Sunday, April 12, 2009

Alleluia! Alleluia!

I have a feeling I know what Heaven just might be like. Give or take. I went to the Easter Vigil tonight (uh, last night as I started this post yesterday) at my parish and it was the most beautiful Mass I've ever been to. The Novena Masses in the Summer may actually be a close second. This Mass blew me away. It was three and a half hours but the most amazing three and a half hours I've ever witnessed.

I thought I was early and was a bit surprised to find myself fumbling around the dark church looking for a seat. There were ministers of hospitality standing with flashlights guiding the way. I ended up sitting not in my usual spot but by a woman whom I'd met at Mass on Tuesday. She is a friend of my friend so I took the last seat in the pew.

Finally it was time to start and so we began to proceed outside to light the bonfire. It was a chilly night so the heat of the fire felt good. As the priest blessed the fire, I found myself overjoyed to be there, in the moment. Finally the Easter candles were lit, then we processed inside again in darkness. Starting with that Easter candle, that light in the darkness began to grow. Although, the church wasn't packed to the seams, it was crowded. I'm guessing maybe 900 people were there and slowly our church was bathed in the soft, flickering light of the candles. It was the most beautiful sight I'd seen Our church is sloped and kind of in the round, so you can see everyone and everything. That's why I can't believe that people have the audacity to show up late on Sundays. Father and the deacon can see everything from their spot.

So, the church was lit up in candlelight. I hated to blow out mine but for the readings we sat there in darkness. I'd never felt the church so still and quiet before. It was amazing. As the Word was proclaimed, I really listened to what was being said. The readings from the Beginning of the World through the Exodus to the Resurrection captivated me. It was like a whole history of our faith was given to us, the psalms were arranged beautifully and the music, it was gorgeous. None of the sappy, happy stuff, that the choir seems to sing week after week. Speaking of singing beautifully, our priest sang most of the Mass. There was also a lot of incense.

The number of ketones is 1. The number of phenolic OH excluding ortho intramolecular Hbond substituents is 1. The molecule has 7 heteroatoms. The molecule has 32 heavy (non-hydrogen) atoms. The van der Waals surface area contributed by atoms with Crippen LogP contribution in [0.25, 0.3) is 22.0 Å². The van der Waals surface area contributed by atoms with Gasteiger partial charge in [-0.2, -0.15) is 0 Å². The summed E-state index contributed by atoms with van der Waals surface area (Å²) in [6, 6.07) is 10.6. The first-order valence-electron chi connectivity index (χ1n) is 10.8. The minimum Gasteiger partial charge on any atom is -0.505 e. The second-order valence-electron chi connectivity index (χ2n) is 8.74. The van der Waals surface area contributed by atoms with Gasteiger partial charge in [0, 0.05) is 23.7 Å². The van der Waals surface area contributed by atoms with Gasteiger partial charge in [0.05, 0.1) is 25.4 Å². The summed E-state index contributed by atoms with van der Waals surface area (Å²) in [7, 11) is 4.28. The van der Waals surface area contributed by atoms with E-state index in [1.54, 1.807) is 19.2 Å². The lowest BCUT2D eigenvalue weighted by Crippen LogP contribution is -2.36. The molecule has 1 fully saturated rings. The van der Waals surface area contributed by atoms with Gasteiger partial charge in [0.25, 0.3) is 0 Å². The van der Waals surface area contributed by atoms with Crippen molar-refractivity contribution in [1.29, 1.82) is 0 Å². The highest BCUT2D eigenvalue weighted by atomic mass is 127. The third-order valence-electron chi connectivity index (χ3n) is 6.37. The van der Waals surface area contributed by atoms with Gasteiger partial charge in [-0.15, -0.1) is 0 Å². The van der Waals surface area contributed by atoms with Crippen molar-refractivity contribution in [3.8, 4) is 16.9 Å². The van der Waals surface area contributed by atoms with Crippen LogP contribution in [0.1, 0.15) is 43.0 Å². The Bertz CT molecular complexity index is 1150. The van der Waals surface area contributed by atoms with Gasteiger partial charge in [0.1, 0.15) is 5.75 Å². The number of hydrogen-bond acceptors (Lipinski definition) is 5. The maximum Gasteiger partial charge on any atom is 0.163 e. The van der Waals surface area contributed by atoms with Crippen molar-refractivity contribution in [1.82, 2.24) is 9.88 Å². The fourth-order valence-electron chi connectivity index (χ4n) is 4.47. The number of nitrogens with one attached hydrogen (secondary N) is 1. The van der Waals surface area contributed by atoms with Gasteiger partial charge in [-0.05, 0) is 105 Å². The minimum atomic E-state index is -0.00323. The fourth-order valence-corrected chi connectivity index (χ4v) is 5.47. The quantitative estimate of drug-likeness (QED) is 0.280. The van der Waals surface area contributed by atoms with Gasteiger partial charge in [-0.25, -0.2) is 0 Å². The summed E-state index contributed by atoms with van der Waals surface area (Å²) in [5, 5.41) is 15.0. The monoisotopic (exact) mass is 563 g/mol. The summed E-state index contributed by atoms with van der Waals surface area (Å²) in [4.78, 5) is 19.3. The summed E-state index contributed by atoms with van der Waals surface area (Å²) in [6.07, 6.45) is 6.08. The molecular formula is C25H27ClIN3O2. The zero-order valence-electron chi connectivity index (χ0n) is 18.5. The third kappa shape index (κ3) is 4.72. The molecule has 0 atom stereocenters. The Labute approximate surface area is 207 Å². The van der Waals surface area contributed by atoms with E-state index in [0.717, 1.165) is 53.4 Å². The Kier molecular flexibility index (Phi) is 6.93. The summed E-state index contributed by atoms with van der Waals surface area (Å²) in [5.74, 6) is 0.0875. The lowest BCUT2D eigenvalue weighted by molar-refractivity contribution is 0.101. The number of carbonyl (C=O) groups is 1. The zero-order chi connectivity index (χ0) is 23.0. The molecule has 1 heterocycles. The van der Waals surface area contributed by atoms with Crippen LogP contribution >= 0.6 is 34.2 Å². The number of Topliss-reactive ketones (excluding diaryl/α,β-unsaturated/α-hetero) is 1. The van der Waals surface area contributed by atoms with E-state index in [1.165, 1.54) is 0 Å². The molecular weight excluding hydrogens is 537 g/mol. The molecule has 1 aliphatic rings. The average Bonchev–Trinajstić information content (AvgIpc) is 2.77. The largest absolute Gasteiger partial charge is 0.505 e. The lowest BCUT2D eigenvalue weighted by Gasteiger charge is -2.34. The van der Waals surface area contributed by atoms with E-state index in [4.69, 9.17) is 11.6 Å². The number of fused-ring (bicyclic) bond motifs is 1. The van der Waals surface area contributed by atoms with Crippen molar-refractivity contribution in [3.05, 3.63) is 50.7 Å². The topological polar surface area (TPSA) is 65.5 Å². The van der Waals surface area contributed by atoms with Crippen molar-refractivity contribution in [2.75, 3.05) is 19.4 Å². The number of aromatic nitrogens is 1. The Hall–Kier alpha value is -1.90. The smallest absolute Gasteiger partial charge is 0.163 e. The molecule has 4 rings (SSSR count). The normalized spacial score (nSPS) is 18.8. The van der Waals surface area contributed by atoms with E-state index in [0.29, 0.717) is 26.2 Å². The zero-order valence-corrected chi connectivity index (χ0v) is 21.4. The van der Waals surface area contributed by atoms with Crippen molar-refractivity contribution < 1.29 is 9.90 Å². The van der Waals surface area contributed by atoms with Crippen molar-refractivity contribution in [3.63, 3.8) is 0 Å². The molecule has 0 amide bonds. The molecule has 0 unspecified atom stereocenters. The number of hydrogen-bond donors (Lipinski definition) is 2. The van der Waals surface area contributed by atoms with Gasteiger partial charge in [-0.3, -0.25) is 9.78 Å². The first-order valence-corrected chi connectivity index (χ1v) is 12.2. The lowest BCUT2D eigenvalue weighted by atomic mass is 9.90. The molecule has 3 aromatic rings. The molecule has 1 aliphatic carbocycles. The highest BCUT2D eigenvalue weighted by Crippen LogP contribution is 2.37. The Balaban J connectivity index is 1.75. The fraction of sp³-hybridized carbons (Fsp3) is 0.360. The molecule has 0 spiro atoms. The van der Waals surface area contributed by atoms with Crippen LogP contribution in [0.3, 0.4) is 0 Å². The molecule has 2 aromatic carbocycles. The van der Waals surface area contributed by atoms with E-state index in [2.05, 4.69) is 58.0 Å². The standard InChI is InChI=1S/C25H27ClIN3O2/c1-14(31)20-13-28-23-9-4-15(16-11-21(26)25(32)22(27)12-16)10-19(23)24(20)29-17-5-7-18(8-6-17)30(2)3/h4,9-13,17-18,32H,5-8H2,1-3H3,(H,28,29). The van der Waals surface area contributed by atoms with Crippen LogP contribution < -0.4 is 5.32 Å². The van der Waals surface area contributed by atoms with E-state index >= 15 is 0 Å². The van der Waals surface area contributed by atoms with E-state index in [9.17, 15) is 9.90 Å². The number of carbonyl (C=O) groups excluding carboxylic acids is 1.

Once the lights came on, the gospel proclaimed, Father moved to the baptismal font, he blessed the pascal candle, we renewed our Baptismal vows and he prepared to baptize four adults and about 7 children probably between 5-13. One of the children cried and screamed. It tugged at my heartstrings. I hope he or she isn't too traumatized. For the baptisms there was a video camera projecting what was going on in the font so we could see from our pews. Our baptismal font is beneath ground near the entrance of the church, so it's hard to see in places. For the Vigil it's open and left open till the end of the season. It was really neat to watch all these new people joining the church, though I'm glad that I was baptized as a baby. We welcomed 3 maybe 4 new people into the church and there were about 20 young adults receiving confirmation. I think this shows we have a thriving and growing parish.

While they were getting changed into dry clothes, including Father, one of our two deacons gave a rather passionate and wonderful homily. He started with talking about a broken heart and unrequited love, then segued into God's love and how immense it is for all of us. That we can be certain of that love, that we can trust Him. He talked about this season and how He shows his love. It was a good homily, but I can't do it justice in my retelling. I was just really impressed by him. Our deacons rarely have the opportunity to give a homily.

Then the newly baptized returned looking all shiny and new. Father came in dressed and it was time for the Liturgy of the Eucharist. The preface to the Roman Canon was beautiful. I should look it up but ugh. I don't have time right now. The newly baptized, confirmed and members of the church were given First Communion, as well as the others who had yet to receive. Then, it was over.

Those are my thoughts at the moment. they're not really reflections, but a play by play of the event. It truly was gorgeous.

And go read this piece by Father Martin at America. Apparently, he hadn't heard of the Easter Vigil till he was 28 and a novice with the Jesuits. Suddenly, I don't feel so bad myself.

Cross posted to my LJ earlier.

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